– Many theories have been presented, but there is still no definite answer to why the Anasazi decided to abandon their great cities.
In south-west America, there are remains of the dwellings that once belonged to the Anasazi people, a civilization that arose as early as 1500 BC.
The first settlement was found at Mesa Verde by Richard Wetherill, a rancher and trader who, in 1888–1889, was the first Anglo-American to explore the sites in that area.
Surprisingly, everything there was found so well preserved in the dry conditions that it really looked as if the inhabitants had just fled.
The numerous human remains included some desiccated bodies indicating that some kind of massacre had taken place at the site or some environmental factors were a more likely cause of abandonment.
Scientists are still trying to determine what happened and the Anasazi mystery continues.
Researchers from the University of Cincinnati have made new intriguing discoveries that once again show us there is still a lot we do not know about the Ancestral Puebloans who inhabited ancient Chaco Canyon.
According to scientists, various salt compounds found deep in the soil of New Mexico’s desert may be the key to understanding how crops were cultivated in ancient Chaco Canyon.
Based on previous studies, it has been believed that on the canyon’s environment suggest that water management techniques used by the Ancestral Puebloans during periods of drought eventually resulted in toxic levels of salinity (salt) in the water.
This left scientists doubting any viability of the soil for growing corn, which they believe eventually led to the abandonment of the Chaco culture.
However, recent research at the University of Cincinnati finds the contrary is true.
Researchers found that together with volcanic minerals already indigenous to the area, the calcium sulfate mixture actually increased the soil’s fertility for cultivating maize. This find, they say reveals further evidence for the development and maintenance of a thriving agricultural urban center.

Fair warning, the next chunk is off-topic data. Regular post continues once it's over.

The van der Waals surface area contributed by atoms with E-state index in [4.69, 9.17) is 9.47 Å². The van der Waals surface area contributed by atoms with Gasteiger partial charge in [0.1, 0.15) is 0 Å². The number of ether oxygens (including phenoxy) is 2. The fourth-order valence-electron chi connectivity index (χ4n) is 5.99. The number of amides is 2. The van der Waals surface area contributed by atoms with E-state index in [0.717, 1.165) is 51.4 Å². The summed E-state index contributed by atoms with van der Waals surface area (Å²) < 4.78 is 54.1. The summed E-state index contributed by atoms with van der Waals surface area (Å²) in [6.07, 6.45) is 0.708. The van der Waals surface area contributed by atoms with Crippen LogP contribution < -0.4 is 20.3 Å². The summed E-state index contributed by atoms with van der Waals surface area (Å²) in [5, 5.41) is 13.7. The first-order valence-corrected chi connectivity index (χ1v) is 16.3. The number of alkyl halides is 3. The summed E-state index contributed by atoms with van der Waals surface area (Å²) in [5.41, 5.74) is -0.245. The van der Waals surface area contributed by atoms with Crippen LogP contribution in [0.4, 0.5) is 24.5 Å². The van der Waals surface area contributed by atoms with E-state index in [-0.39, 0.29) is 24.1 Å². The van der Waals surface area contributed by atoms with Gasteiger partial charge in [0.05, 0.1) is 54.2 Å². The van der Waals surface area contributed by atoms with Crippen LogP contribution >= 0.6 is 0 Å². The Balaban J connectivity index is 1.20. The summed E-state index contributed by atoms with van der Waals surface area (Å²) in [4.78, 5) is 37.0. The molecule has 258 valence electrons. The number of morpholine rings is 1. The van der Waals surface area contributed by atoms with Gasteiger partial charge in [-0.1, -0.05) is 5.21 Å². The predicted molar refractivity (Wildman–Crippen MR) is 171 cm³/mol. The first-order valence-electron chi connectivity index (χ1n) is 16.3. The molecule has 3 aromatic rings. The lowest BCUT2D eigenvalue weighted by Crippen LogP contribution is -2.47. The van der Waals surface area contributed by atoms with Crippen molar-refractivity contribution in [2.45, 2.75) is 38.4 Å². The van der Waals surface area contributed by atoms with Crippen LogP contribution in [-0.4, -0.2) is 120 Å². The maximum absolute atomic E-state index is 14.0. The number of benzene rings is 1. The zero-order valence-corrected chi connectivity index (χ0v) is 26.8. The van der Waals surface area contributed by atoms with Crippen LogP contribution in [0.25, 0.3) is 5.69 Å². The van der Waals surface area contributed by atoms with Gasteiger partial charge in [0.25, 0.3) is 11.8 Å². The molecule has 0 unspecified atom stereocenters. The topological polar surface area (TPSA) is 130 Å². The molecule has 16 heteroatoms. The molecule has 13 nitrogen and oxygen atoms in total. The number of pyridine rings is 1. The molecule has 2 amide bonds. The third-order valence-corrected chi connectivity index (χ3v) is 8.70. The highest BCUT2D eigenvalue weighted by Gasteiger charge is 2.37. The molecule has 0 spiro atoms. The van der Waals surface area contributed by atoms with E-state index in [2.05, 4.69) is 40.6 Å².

“One thing we can say with a great degree of certainty—the Ancestral Puebloans did not abandon Chaco Canyon because of salt pollution,” says Kenneth Barnett Tankersley, UC associate professor of anthropology and geology.
“Previous investigations of this area only looked at surface soil samples and found what they thought were toxic levels of salt, but the studies lacked an in-depth chemical analysis of the type of salt found in the water and soil and an anthropological look at how the culture lived.
The importance of salt cannot be underestimated. Readers of MessageToEagle.com have previously seen how the ancient Chanapata Culture created astonishing pre-Inca salt ponds in Maras, Peru.
But how did the ancient people in Chaco Canyon have access to salt?
To begin with, scientists point out that all salts are not equal. Based on earlier investigations of the area, it has previously been stated that salt surface soil was toxic. However, the studies were incomplete and new thorough examinations of the soil around Chaco Canyon reveal that the assumption salt was toxic is wrong.
“What we have found regarding water management, salt issues and salt contamination will shake up southwestern archaeology anywhere in the world for any era,” Tankersley contends. “Harsh salts such as chloride minerals can indeed be deleterious to plants such as maize, however, not all salts are chlorides, and not all salts are harmful to plants.”
Ancestral Puebloans flourished in this area from the ninth to 12th centuries in the arid, yet fertile land they referred to as an oasis. During this time the Puebloans suffered severe droughts in the canyon on several occasions, leaving them searching for other ways to manage water.
“The settlement was surrounded by mountains, which would provide water in the spring after the snow melted,” says Tankersley.
“During the rainy season when floodwaters hit, the Puebloans would capture runoff water from small canyons known as the Rincons and local arroyos (periodic streams) such as Chaco Wash and the Escavada Wash.
“This process helped the water gather essential minerals along the way providing a rich fertilizer and an efficient irrigation system.”
Moreover, the researchers found evidence for water from ponds and puddles collected in ceramic jars during periods of drought, which the Puebloans stacked and stored in thickly walled rooms inside the great houses.
Tankersley explains this as an efficient way to keep the water at a constant cool temperature for drinking during dry periods.
The Anasazi civilization did cope with their water needs and the theory that their water management systems led to catastrophic salt pollution and ultimately the abandonment of the area can no longer be supported, the researchers contented.